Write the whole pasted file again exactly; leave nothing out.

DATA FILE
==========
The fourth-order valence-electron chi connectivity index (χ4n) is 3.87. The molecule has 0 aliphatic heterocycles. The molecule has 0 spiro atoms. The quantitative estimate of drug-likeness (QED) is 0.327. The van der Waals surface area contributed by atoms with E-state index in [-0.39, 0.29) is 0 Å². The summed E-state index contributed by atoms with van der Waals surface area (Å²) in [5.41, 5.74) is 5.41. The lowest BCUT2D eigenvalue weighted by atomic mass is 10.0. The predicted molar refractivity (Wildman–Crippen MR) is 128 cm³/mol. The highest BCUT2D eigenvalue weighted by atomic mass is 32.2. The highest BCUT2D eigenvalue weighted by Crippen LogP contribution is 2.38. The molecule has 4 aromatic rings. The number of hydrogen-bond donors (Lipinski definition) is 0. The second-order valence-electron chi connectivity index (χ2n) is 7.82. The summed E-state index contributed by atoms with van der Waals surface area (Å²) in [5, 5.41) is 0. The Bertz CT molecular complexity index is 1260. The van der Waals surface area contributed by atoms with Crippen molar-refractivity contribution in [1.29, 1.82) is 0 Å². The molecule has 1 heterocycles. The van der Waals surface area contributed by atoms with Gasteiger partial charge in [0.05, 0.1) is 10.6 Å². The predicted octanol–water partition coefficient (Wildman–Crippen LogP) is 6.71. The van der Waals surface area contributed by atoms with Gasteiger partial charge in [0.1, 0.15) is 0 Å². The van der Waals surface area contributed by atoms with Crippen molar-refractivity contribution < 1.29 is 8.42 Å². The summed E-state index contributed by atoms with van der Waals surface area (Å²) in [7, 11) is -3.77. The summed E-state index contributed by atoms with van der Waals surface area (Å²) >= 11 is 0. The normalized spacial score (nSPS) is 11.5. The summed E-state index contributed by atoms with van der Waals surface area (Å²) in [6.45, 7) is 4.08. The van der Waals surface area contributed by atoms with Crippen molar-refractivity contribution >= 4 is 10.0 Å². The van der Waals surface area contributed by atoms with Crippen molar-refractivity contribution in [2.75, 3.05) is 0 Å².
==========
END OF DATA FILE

The fourth-order valence-electron chi connectivity index (χ4n) is 3.87. The molecule has 0 aliphatic heterocycles. The molecule has 0 spiro atoms. The quantitative estimate of drug-likeness (QED) is 0.327. The van der Waals surface area contributed by atoms with E-state index in [-0.39, 0.29) is 0 Å². The summed E-state index contributed by atoms with van der Waals surface area (Å²) in [5.41, 5.74) is 5.41. The lowest BCUT2D eigenvalue weighted by atomic mass is 10.0. The predicted molar refractivity (Wildman–Crippen MR) is 128 cm³/mol. The highest BCUT2D eigenvalue weighted by atomic mass is 32.2. The highest BCUT2D eigenvalue weighted by Crippen LogP contribution is 2.38. The molecule has 4 aromatic rings. The number of hydrogen-bond donors (Lipinski definition) is 0. The second-order valence-electron chi connectivity index (χ2n) is 7.82. The summed E-state index contributed by atoms with van der Waals surface area (Å²) in [5, 5.41) is 0. The Bertz CT molecular complexity index is 1260. The van der Waals surface area contributed by atoms with Crippen molar-refractivity contribution in [1.29, 1.82) is 0 Å². The molecule has 1 heterocycles. The van der Waals surface area contributed by atoms with Gasteiger partial charge in [0.05, 0.1) is 10.6 Å². The predicted octanol–water partition coefficient (Wildman–Crippen LogP) is 6.71. The van der Waals surface area contributed by atoms with Gasteiger partial charge in [0.1, 0.15) is 0 Å². The van der Waals surface area contributed by atoms with Crippen molar-refractivity contribution < 1.29 is 8.42 Å². The summed E-state index contributed by atoms with van der Waals surface area (Å²) in [7, 11) is -3.77. The summed E-state index contributed by atoms with van der Waals surface area (Å²) >= 11 is 0. The normalized spacial score (nSPS) is 11.5. The summed E-state index contributed by atoms with van der Waals surface area (Å²) in [6.45, 7) is 4.08. The van der Waals surface area contributed by atoms with Crippen molar-refractivity contribution >= 4 is 10.0 Å². The van der Waals surface area contributed by atoms with Crippen molar-refractivity contribution in [2.75, 3.05) is 0 Å².